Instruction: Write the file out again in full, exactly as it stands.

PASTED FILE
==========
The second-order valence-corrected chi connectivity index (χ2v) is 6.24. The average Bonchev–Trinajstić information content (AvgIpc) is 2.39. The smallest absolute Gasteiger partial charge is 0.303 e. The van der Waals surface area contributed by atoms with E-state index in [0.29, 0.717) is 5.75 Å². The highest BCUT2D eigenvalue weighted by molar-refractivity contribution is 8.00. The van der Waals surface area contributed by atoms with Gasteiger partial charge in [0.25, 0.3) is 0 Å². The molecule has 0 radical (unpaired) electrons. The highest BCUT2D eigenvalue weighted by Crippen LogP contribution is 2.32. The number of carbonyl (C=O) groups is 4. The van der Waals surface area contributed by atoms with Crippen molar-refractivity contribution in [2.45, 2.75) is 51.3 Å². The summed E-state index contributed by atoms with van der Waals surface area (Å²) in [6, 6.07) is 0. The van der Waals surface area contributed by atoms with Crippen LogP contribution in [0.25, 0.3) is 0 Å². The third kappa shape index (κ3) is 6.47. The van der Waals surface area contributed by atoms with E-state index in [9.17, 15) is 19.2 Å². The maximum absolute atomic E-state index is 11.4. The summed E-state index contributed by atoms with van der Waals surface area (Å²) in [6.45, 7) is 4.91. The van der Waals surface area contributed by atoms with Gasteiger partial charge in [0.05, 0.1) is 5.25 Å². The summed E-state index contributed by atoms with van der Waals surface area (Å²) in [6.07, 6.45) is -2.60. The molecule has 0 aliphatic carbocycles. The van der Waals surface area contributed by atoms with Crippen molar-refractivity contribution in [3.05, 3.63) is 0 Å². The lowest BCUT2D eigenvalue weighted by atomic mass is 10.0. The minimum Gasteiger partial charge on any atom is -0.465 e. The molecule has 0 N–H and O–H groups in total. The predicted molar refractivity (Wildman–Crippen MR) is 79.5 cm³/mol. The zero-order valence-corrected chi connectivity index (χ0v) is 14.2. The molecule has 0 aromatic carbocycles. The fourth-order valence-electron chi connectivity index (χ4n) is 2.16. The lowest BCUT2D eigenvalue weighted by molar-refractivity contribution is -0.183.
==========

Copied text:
The second-order valence-corrected chi connectivity index (χ2v) is 6.24. The average Bonchev–Trinajstić information content (AvgIpc) is 2.39. The smallest absolute Gasteiger partial charge is 0.303 e. The van der Waals surface area contributed by atoms with E-state index in [0.29, 0.717) is 5.75 Å². The highest BCUT2D eigenvalue weighted by molar-refractivity contribution is 8.00. The van der Waals surface area contributed by atoms with Gasteiger partial charge in [0.25, 0.3) is 0 Å². The molecule has 0 radical (unpaired) electrons. The highest BCUT2D eigenvalue weighted by Crippen LogP contribution is 2.32. The number of carbonyl (C=O) groups is 4. The van der Waals surface area contributed by atoms with Crippen molar-refractivity contribution in [2.45, 2.75) is 51.3 Å². The summed E-state index contributed by atoms with van der Waals surface area (Å²) in [6, 6.07) is 0. The van der Waals surface area contributed by atoms with Crippen LogP contribution in [0.25, 0.3) is 0 Å². The third kappa shape index (κ3) is 6.47. The van der Waals surface area contributed by atoms with E-state index in [9.17, 15) is 19.2 Å². The maximum absolute atomic E-state index is 11.4. The summed E-state index contributed by atoms with van der Waals surface area (Å²) in [6.45, 7) is 4.91. The van der Waals surface area contributed by atoms with Gasteiger partial charge in [0.05, 0.1) is 5.25 Å². The summed E-state index contributed by atoms with van der Waals surface area (Å²) in [6.07, 6.45) is -2.60. The molecule has 0 aliphatic carbocycles. The van der Waals surface area contributed by atoms with Crippen molar-refractivity contribution in [3.05, 3.63) is 0 Å². The lowest BCUT2D eigenvalue weighted by atomic mass is 10.0. The minimum Gasteiger partial charge on any atom is -0.465 e. The molecule has 0 N–H and O–H groups in total. The predicted molar refractivity (Wildman–Crippen MR) is 79.5 cm³/mol. The zero-order valence-corrected chi connectivity index (χ0v) is 14.2. The molecule has 0 aromatic carbocycles. The fourth-order valence-electron chi connectivity index (χ4n) is 2.16. The lowest BCUT2D eigenvalue weighted by molar-refractivity contribution is -0.183.